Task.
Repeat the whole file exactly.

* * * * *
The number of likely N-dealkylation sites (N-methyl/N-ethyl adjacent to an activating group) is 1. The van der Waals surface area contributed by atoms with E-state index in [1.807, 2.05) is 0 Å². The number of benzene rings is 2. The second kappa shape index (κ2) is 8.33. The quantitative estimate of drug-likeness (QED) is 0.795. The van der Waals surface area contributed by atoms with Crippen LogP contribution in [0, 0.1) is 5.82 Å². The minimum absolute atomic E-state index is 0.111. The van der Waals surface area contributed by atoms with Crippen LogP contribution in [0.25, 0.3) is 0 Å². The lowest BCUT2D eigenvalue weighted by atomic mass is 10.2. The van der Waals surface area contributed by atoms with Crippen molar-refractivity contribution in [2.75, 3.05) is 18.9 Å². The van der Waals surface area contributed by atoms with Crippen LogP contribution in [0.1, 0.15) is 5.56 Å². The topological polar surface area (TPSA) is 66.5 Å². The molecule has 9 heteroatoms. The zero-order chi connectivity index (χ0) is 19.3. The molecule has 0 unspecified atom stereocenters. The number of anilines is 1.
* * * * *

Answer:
The number of likely N-dealkylation sites (N-methyl/N-ethyl adjacent to an activating group) is 1. The van der Waals surface area contributed by atoms with E-state index in [1.807, 2.05) is 0 Å². The number of benzene rings is 2. The second kappa shape index (κ2) is 8.33. The quantitative estimate of drug-likeness (QED) is 0.795. The van der Waals surface area contributed by atoms with Crippen LogP contribution in [0, 0.1) is 5.82 Å². The minimum absolute atomic E-state index is 0.111. The van der Waals surface area contributed by atoms with Crippen LogP contribution in [0.25, 0.3) is 0 Å². The lowest BCUT2D eigenvalue weighted by atomic mass is 10.2. The van der Waals surface area contributed by atoms with Crippen molar-refractivity contribution in [2.75, 3.05) is 18.9 Å². The van der Waals surface area contributed by atoms with Crippen LogP contribution in [0.1, 0.15) is 5.56 Å². The topological polar surface area (TPSA) is 66.5 Å². The molecule has 9 heteroatoms. The zero-order chi connectivity index (χ0) is 19.3. The molecule has 0 unspecified atom stereocenters. The number of anilines is 1.